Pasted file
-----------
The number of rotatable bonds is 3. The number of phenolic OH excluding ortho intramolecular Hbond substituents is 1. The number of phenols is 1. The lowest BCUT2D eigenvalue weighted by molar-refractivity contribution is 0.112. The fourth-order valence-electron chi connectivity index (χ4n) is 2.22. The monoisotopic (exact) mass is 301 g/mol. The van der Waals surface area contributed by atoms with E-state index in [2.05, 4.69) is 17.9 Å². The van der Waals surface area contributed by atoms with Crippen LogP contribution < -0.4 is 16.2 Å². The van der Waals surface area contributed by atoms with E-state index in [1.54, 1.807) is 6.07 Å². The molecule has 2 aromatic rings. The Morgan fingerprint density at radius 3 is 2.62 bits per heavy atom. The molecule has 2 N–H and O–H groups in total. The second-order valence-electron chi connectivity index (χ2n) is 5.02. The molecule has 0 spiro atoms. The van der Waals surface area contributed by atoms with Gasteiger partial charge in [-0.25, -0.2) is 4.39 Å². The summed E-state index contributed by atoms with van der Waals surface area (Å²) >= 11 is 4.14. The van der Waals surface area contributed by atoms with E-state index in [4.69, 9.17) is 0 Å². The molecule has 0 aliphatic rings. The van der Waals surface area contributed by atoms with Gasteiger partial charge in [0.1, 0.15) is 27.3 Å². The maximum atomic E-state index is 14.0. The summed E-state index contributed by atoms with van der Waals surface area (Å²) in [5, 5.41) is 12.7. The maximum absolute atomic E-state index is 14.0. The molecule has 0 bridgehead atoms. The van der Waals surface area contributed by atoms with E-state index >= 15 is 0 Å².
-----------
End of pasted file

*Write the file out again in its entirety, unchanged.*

The number of rotatable bonds is 3. The number of phenolic OH excluding ortho intramolecular Hbond substituents is 1. The number of phenols is 1. The lowest BCUT2D eigenvalue weighted by molar-refractivity contribution is 0.112. The fourth-order valence-electron chi connectivity index (χ4n) is 2.22. The monoisotopic (exact) mass is 301 g/mol. The van der Waals surface area contributed by atoms with E-state index in [2.05, 4.69) is 17.9 Å². The van der Waals surface area contributed by atoms with Crippen LogP contribution < -0.4 is 16.2 Å². The van der Waals surface area contributed by atoms with E-state index in [1.54, 1.807) is 6.07 Å². The molecule has 2 aromatic rings. The Morgan fingerprint density at radius 3 is 2.62 bits per heavy atom. The molecule has 2 N–H and O–H groups in total. The second-order valence-electron chi connectivity index (χ2n) is 5.02. The molecule has 0 spiro atoms. The van der Waals surface area contributed by atoms with Gasteiger partial charge in [-0.25, -0.2) is 4.39 Å². The summed E-state index contributed by atoms with van der Waals surface area (Å²) >= 11 is 4.14. The van der Waals surface area contributed by atoms with E-state index in [4.69, 9.17) is 0 Å². The molecule has 0 aliphatic rings. The van der Waals surface area contributed by atoms with Gasteiger partial charge in [0.1, 0.15) is 27.3 Å². The maximum atomic E-state index is 14.0. The summed E-state index contributed by atoms with van der Waals surface area (Å²) in [5, 5.41) is 12.7. The maximum absolute atomic E-state index is 14.0. The molecule has 0 bridgehead atoms. The van der Waals surface area contributed by atoms with E-state index >= 15 is 0 Å².